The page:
San Francisco contractors hope to serve vets while flipping homes

It started as a one-person company based out of a northern California home, overflowing with milk crates full of building materials, but RFC of San Francisco is now an eleven-member army with a proper warehouse for all their storage needs.

A family-owned business, Raymond F. Clark (RFC) of San Francisco is a general contracting company. RFC does a lot of work particularly in the more distressed areas of Oakland, Calif., flipping houses for a reasonable price and allowing people, who may not otherwise have been able to afford a house, to become first-time homeowners.

Some of the projects include an old barbershop, a small bungalow in the Macarthur area of Oakland, and most recently a Baptist church that will be converted into a two-unit, eco-friendly apartment. Very much in line with the company motto, “peace of mind is our duty,” as the firm aims to build homes that are affordable and durable.

The company is run by two brothers, Steve and Matt Clark, who launched the firm shortly after their father, and mentor, died in 2008. For the Clarks, reviving RFC was a way to carry out their dad’s legacy as both a builder and Marine Corps veteran.

“We looked to go into distressed areas to help be part of the solution,” Steve Clark told 

What differentiates them from their competition is their quality of the work and craftsmanship. The milk crates in their family home when they first started? Supplies for the furniture they handcraft for every home they flip.

Clark credits his wife, Jennifer, a real estate agent, with the vision and design brain behind the firm. “She has that sense of where areas are going and what properties have potential… she’s what sets us apart from our competition,” Clark said.

From taking typically traditional homes and giving them a Victorian facelift, to replacing plain tiles with herringbone so they look like wood, Jennifer provides know-how and creativity.

RFC is about sharing and making something out of nothing for others.

— James Huling

For Clark’s right-hand-man James Huling, a 20-plus-year Army veteran from New Orleans, joining the company after retiring was an easy decision.

“RFC is about sharing and making something out of nothing for others,” said Huling, who helps manage operations for RFC.

Huling, who had little experience in construction prior to joining RFC, started by laying tiles and is now taking classes to become a realtor. “[Steve] invested in me, is investing in our veterans, and he’s investing in this community,” he said.

Brendon DeSimone, one of the nation’s leading real estate experts licensed both in California and New York, says he advises all of his clients looking to buy flipped homes to do their due diligence. DeSimone explains you can tell a lot about a contractor by looking at the detail of their work.

His first rule is for buyers to have a property inspector come thoroughly check out the place. Second, he says, it’s vital to ask for documentation from the contractor to verify the flip was done with permits and the city has signed off on it.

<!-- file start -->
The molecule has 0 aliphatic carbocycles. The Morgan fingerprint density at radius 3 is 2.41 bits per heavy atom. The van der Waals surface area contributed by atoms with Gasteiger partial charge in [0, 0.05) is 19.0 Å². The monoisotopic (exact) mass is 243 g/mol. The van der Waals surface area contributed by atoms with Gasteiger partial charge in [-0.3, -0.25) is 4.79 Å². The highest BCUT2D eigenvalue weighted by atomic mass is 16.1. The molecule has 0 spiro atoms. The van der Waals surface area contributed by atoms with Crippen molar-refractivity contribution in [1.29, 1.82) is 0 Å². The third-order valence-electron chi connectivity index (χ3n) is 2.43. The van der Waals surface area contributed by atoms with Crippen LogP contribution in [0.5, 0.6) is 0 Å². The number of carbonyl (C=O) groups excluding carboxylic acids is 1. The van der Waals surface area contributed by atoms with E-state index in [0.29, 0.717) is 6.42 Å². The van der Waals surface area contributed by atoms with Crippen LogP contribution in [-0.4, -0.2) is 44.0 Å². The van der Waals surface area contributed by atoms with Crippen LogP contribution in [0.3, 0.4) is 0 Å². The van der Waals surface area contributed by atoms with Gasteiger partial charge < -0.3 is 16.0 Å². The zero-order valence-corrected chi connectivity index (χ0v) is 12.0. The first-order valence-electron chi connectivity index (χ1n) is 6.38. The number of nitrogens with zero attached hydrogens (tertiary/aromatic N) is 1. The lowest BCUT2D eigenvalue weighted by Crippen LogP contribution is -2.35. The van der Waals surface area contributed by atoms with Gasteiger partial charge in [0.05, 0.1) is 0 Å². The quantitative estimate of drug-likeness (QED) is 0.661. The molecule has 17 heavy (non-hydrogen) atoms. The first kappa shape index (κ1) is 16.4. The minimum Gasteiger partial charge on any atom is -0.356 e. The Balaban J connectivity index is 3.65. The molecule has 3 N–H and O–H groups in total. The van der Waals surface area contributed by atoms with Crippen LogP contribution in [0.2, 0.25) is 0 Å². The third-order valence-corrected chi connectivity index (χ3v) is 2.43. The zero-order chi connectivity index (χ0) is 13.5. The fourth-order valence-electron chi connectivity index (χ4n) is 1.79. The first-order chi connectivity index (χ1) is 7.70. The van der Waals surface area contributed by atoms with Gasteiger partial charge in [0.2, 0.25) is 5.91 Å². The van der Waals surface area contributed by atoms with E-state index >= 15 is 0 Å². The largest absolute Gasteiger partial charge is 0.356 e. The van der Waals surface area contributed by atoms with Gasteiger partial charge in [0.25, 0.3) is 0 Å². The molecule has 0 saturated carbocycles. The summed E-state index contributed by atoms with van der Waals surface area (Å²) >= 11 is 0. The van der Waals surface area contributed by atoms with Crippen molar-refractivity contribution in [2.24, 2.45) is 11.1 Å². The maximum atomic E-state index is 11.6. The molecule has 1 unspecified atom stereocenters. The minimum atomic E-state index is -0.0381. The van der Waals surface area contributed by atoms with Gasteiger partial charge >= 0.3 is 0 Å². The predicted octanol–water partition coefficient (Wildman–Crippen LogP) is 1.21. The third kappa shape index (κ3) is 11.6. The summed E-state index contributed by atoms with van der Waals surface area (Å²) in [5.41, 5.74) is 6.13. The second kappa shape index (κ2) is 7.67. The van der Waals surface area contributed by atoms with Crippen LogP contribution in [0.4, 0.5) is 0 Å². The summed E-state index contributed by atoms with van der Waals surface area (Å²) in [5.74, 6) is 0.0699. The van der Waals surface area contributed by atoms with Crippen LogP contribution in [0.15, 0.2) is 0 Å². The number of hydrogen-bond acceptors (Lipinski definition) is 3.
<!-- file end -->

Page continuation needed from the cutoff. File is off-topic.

“A sign of a good [flip] is in the information about what they’ve done and that they have a good [real estate] agent on their side,” he told

One of Clark’s main goals for the company is to be able to give back to the community and to veterans. Right now the company gives back about 5 to 7 percent of profits to outside causes, but acknowledges that first and foremost, RFC is a business and it needs to get a financial footing before upping that number.

In the current housing market, RFC will pay anything from $100G to $250G for a property, invest about $75G to $150G, and list it at $225G to $450G depending on the house and location.

Clark, an Army Corp of Engineers veteran, and Huling have done work with Wounded Warriors (Huling bikes to support wounded vets) and are hoping to connect with programs like Helmets to Hardhats.

Helmets to Hardhats links veterans with apprenticeship opportunities where they will be trained in the building and construction industries, helping them make the transition into civilian life.

“Construction can be therapeutic and has the same kind of familiar atmosphere you witness in the military -- there’s a specific site, you’re given an objective, so it’s like a mission,” Darrell Roberts, Helmets to Hardhats spokesperson, told

Another organization that helps veterans make the leap from military life to civilian life is the Better Homes and Gardens Real Estate (BHGRE) Metro Brokers “Veterans to REP” program. Developed in February 2013 to help veterans begin careers in real estate in Georgia, the program offers scholarships to cover the cost of real estate school (about $3,000 per person), is open to all branches of the military and is even open to military spouses.

“The skill they get in the ‘Veterans to REP’ program is portable,” Craig McClelland, the COO of BHGRE Metro Brokers who helped create the program, told

Clark agrees with the need of having a transportable skill and actually hopes to expand the company using those skills. The aim is to flip homes in communities similar to Oakland that have the same needs. RFC has projects lined up in Colorado, and hopes to go to New Orleans next.

“It’s very important to us to reach out to serve our community, as well as those who have served for us,” Clark said.